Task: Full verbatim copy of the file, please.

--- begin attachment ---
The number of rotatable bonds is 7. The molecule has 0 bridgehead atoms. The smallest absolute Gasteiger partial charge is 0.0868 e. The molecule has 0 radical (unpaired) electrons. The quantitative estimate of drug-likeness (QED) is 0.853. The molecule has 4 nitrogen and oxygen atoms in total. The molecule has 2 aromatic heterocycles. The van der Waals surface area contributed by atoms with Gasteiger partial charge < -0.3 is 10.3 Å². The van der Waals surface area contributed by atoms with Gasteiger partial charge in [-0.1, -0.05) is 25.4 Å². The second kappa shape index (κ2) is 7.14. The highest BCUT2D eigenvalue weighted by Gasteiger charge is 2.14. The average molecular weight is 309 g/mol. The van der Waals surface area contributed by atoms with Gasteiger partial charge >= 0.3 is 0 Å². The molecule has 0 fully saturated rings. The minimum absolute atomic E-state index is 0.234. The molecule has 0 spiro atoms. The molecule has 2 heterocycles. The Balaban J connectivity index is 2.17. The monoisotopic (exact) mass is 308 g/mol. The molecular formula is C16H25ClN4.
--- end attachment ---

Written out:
The number of rotatable bonds is 7. The molecule has 0 bridgehead atoms. The smallest absolute Gasteiger partial charge is 0.0868 e. The molecule has 0 radical (unpaired) electrons. The quantitative estimate of drug-likeness (QED) is 0.853. The molecule has 4 nitrogen and oxygen atoms in total. The molecule has 2 aromatic heterocycles. The van der Waals surface area contributed by atoms with Gasteiger partial charge < -0.3 is 10.3 Å². The van der Waals surface area contributed by atoms with Gasteiger partial charge in [-0.1, -0.05) is 25.4 Å². The second kappa shape index (κ2) is 7.14. The highest BCUT2D eigenvalue weighted by Gasteiger charge is 2.14. The average molecular weight is 309 g/mol. The van der Waals surface area contributed by atoms with Gasteiger partial charge >= 0.3 is 0 Å². The molecule has 0 fully saturated rings. The minimum absolute atomic E-state index is 0.234. The molecule has 0 spiro atoms. The molecule has 2 heterocycles. The Balaban J connectivity index is 2.17. The monoisotopic (exact) mass is 308 g/mol. The molecular formula is C16H25ClN4.